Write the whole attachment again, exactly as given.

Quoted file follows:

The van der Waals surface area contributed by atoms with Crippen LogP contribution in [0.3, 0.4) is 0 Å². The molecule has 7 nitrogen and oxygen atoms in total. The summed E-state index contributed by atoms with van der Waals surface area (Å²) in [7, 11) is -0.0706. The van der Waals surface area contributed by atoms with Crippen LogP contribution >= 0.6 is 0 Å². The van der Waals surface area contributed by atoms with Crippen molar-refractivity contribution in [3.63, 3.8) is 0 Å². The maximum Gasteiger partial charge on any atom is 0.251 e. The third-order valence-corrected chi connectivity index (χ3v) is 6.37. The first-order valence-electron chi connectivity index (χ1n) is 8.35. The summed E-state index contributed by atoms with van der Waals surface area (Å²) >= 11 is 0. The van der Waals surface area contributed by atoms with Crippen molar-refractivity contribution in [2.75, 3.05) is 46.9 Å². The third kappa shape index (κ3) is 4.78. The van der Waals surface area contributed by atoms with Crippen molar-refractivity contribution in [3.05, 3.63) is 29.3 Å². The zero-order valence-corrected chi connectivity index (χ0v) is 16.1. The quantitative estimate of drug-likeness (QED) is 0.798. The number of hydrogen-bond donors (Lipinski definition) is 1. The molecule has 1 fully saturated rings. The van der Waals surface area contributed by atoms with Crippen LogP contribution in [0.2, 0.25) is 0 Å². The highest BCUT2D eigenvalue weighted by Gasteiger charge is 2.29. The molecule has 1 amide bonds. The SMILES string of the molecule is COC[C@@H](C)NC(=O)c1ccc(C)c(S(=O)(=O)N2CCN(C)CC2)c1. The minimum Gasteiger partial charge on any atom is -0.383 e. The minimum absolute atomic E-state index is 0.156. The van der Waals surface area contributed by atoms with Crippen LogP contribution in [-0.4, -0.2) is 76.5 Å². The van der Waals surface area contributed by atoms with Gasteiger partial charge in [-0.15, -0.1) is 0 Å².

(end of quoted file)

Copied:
The van der Waals surface area contributed by atoms with Crippen LogP contribution in [0.3, 0.4) is 0 Å². The molecule has 7 nitrogen and oxygen atoms in total. The summed E-state index contributed by atoms with van der Waals surface area (Å²) in [7, 11) is -0.0706. The van der Waals surface area contributed by atoms with Crippen LogP contribution >= 0.6 is 0 Å². The van der Waals surface area contributed by atoms with Crippen molar-refractivity contribution in [3.63, 3.8) is 0 Å². The maximum Gasteiger partial charge on any atom is 0.251 e. The third-order valence-corrected chi connectivity index (χ3v) is 6.37. The first-order valence-electron chi connectivity index (χ1n) is 8.35. The summed E-state index contributed by atoms with van der Waals surface area (Å²) >= 11 is 0. The van der Waals surface area contributed by atoms with Crippen molar-refractivity contribution in [2.75, 3.05) is 46.9 Å². The third kappa shape index (κ3) is 4.78. The van der Waals surface area contributed by atoms with Crippen molar-refractivity contribution in [3.05, 3.63) is 29.3 Å². The zero-order valence-corrected chi connectivity index (χ0v) is 16.1. The quantitative estimate of drug-likeness (QED) is 0.798. The number of hydrogen-bond donors (Lipinski definition) is 1. The molecule has 1 fully saturated rings. The van der Waals surface area contributed by atoms with Crippen LogP contribution in [0.2, 0.25) is 0 Å². The highest BCUT2D eigenvalue weighted by Gasteiger charge is 2.29. The molecule has 1 amide bonds. The SMILES string of the molecule is COC[C@@H](C)NC(=O)c1ccc(C)c(S(=O)(=O)N2CCN(C)CC2)c1. The minimum Gasteiger partial charge on any atom is -0.383 e. The minimum absolute atomic E-state index is 0.156. The van der Waals surface area contributed by atoms with Crippen LogP contribution in [-0.4, -0.2) is 76.5 Å². The van der Waals surface area contributed by atoms with Gasteiger partial charge in [-0.15, -0.1) is 0 Å².